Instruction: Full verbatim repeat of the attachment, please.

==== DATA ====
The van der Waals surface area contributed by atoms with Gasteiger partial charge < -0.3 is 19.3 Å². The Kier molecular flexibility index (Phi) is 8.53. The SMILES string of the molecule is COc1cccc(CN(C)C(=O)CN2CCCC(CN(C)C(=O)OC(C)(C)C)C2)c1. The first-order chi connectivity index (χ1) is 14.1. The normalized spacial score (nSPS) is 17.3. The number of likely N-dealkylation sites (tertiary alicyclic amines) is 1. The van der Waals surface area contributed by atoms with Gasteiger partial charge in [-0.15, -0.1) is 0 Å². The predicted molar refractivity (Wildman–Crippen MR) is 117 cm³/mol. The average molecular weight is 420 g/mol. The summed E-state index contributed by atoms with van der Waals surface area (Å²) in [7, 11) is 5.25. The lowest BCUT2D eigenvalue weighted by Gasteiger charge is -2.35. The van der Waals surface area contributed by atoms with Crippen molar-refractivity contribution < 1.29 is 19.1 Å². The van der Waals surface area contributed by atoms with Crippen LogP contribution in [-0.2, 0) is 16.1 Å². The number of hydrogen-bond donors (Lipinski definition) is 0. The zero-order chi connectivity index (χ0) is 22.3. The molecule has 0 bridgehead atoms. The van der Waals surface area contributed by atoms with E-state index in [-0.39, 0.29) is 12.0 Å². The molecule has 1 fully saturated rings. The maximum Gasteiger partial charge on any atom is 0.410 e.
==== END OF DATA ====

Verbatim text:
The van der Waals surface area contributed by atoms with Gasteiger partial charge < -0.3 is 19.3 Å². The Kier molecular flexibility index (Phi) is 8.53. The SMILES string of the molecule is COc1cccc(CN(C)C(=O)CN2CCCC(CN(C)C(=O)OC(C)(C)C)C2)c1. The first-order chi connectivity index (χ1) is 14.1. The normalized spacial score (nSPS) is 17.3. The number of likely N-dealkylation sites (tertiary alicyclic amines) is 1. The van der Waals surface area contributed by atoms with Gasteiger partial charge in [-0.15, -0.1) is 0 Å². The predicted molar refractivity (Wildman–Crippen MR) is 117 cm³/mol. The average molecular weight is 420 g/mol. The summed E-state index contributed by atoms with van der Waals surface area (Å²) in [7, 11) is 5.25. The lowest BCUT2D eigenvalue weighted by Gasteiger charge is -2.35. The van der Waals surface area contributed by atoms with Crippen molar-refractivity contribution < 1.29 is 19.1 Å². The van der Waals surface area contributed by atoms with Crippen LogP contribution in [-0.2, 0) is 16.1 Å². The number of hydrogen-bond donors (Lipinski definition) is 0. The zero-order chi connectivity index (χ0) is 22.3. The molecule has 0 bridgehead atoms. The van der Waals surface area contributed by atoms with E-state index in [-0.39, 0.29) is 12.0 Å². The molecule has 1 fully saturated rings. The maximum Gasteiger partial charge on any atom is 0.410 e.